Science and Technology News

Monday, January 30, 2012

Fort Campbell Makes Advances in TBI Evaluation

By Kathy Helmick, DCoE deputy director for traumatic brain injury

In December, I had the opportunity to visit Fort Campbell, Ky., to learn more about their Military Functional Assessment Program. Maj. Sarah Goldman, Army Office of the Surgeon General, traumatic brain injury (TBI) program manager, and I were invited to see this comprehensive, advanced five-day assessment, which is part of a 12-week program designed to treat service members with TBIs.

This evaluation does not rely on a pen and paper test or a computer assessment. It takes place on post and in the program’s simulation lab, exposing service members to realistic combat scenarios while allowing a team of medical and rehabilitation providers the opportunity to evaluate their responses. Service members are observed on camera while combat-related decision-making functions are tested, such as how long it takes a service member to come to the aid of a fallen comrade, identify a threat, plan a course of action, or radio call into a command center. If they perform tasks in simulated combat situations in accordance to Army standards, then this information helps guide return-to-duty decision-making.

Additionally, the lab tests how the service member performs under environmental stressors, such as lack of light or loud sounds, to approximate scenarios encountered in combat zones.

One of the program’s best practices relates to integrating the expertise of a non-commissioned officer (NCO) to evaluate the ability of the soldier to perform the tasks to established Army standards. In the assessment we saw, the NCO was instrumental in educating medical providers about Army standards and describing combat scenarios. Leveraging the knowledge of a qualified NCO helps the medical provider offer a comprehensive evaluation of the service member’s impairments associated with TBI and the injury’s effects on their ability to perform military duties on the battlefield to standard.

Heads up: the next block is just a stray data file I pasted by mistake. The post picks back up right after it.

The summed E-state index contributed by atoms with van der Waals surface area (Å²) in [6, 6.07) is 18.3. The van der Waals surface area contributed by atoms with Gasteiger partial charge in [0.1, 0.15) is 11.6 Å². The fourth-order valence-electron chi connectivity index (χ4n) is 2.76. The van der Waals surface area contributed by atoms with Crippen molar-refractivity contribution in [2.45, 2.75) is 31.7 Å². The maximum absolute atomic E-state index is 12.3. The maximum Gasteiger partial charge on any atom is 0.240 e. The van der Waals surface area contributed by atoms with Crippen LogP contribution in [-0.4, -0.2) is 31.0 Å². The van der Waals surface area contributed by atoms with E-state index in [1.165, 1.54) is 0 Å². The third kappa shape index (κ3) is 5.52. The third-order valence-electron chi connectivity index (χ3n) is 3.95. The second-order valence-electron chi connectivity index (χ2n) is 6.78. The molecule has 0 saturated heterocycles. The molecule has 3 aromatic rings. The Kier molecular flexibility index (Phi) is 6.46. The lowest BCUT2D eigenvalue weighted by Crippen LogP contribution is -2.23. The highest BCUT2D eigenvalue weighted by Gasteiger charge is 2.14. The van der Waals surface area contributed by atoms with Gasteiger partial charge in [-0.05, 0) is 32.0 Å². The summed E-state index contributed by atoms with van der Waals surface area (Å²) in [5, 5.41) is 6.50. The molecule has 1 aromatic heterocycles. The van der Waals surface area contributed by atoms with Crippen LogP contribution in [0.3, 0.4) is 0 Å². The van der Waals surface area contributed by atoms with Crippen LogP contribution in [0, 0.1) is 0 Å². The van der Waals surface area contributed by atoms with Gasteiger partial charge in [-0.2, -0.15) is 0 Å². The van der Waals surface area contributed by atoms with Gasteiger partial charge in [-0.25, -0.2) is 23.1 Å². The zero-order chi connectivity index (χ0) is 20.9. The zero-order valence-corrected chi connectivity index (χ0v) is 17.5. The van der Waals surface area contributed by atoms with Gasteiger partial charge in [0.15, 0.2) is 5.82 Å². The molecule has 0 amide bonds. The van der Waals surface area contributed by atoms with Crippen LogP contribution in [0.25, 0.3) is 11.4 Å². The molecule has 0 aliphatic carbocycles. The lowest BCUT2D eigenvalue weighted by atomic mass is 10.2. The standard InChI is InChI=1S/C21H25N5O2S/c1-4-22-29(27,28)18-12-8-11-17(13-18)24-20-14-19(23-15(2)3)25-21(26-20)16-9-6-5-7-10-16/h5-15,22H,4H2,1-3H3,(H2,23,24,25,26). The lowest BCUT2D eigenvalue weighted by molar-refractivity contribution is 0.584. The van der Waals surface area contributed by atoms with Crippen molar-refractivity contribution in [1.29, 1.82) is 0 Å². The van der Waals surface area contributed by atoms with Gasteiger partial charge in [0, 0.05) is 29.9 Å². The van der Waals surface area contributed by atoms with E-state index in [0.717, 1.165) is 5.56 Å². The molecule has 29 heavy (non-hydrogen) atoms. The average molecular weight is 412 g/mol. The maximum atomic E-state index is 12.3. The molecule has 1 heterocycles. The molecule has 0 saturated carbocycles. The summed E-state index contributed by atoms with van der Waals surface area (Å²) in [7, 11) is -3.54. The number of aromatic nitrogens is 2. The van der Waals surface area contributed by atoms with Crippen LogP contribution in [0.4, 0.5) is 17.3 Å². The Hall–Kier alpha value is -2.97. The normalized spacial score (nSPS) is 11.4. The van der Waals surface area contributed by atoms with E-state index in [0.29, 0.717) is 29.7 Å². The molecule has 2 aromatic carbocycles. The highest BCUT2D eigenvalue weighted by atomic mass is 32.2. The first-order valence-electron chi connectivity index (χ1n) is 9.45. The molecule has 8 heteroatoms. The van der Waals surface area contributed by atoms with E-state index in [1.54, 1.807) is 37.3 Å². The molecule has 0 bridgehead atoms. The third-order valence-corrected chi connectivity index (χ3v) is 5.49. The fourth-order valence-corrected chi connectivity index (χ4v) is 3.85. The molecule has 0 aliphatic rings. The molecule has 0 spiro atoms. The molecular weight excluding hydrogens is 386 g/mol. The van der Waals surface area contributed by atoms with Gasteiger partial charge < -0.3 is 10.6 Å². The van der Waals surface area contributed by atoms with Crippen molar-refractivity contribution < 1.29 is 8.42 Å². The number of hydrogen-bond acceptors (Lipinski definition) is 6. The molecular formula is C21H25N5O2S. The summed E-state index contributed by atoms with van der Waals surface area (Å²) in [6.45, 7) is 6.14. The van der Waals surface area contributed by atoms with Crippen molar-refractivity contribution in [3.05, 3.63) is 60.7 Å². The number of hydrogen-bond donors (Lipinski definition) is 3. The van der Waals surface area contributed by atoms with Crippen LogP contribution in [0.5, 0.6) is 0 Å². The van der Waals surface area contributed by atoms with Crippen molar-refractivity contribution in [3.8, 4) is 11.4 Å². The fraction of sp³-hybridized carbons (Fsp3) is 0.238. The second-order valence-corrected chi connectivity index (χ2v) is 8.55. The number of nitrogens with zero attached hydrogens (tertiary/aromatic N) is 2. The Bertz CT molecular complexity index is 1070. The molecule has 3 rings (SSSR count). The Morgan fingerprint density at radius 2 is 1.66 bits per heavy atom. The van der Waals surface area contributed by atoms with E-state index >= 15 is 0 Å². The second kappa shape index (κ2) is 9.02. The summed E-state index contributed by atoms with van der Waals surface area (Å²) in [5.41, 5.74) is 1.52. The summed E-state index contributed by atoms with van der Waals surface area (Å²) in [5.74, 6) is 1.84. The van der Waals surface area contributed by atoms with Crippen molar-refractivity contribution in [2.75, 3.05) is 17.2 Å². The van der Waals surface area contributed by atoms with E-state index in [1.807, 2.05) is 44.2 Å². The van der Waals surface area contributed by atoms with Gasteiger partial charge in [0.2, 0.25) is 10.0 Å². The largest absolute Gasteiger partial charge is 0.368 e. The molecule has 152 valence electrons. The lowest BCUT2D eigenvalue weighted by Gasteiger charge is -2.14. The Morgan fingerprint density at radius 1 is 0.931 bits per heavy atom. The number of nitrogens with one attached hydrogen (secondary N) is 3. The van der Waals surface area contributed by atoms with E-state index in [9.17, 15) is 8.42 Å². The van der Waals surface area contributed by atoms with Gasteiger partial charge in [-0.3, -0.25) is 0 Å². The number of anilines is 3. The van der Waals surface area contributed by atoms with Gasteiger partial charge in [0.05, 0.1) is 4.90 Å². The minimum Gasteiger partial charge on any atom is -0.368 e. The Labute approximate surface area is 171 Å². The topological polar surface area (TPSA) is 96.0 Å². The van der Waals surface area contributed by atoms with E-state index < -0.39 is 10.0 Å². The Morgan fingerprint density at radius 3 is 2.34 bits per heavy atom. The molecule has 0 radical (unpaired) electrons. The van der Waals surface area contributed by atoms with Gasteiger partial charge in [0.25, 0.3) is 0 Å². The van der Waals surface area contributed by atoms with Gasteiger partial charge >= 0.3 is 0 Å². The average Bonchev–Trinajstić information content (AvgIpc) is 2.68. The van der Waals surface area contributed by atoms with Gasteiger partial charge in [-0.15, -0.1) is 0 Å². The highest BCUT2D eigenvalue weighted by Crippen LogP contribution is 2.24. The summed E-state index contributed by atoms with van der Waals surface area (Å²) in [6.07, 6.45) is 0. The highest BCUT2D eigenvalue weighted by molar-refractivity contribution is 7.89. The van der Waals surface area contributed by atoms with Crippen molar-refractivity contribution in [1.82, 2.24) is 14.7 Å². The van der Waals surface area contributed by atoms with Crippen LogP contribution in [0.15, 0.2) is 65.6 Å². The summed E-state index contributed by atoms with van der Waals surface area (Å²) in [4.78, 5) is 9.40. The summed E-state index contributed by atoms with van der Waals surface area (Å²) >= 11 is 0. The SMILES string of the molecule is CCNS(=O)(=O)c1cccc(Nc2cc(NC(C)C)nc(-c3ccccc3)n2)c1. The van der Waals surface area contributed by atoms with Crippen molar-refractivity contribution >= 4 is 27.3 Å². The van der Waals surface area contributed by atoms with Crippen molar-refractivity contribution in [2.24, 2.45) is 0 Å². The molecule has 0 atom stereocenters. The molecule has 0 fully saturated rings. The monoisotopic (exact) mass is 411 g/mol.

I was also impressed with how this program focused on function; instead of clicking a dot on a computer test or circling a multiple choice question, service members with TBI are put in an environment to test their performance and capabilities. Some service members may perform well in a controlled rehabilitation environment, but may not be able to perform as well when multitasking during a high-pressure combat scenario. It was clear that the service members appreciated this type of evaluation and gained more confidence, whether they transitioned back to duty, or out of the military into civilian life.

In continuing to follow this advanced program, I hope that we can identify key outcomes that predict return-to-duty success, or help service members return back home.

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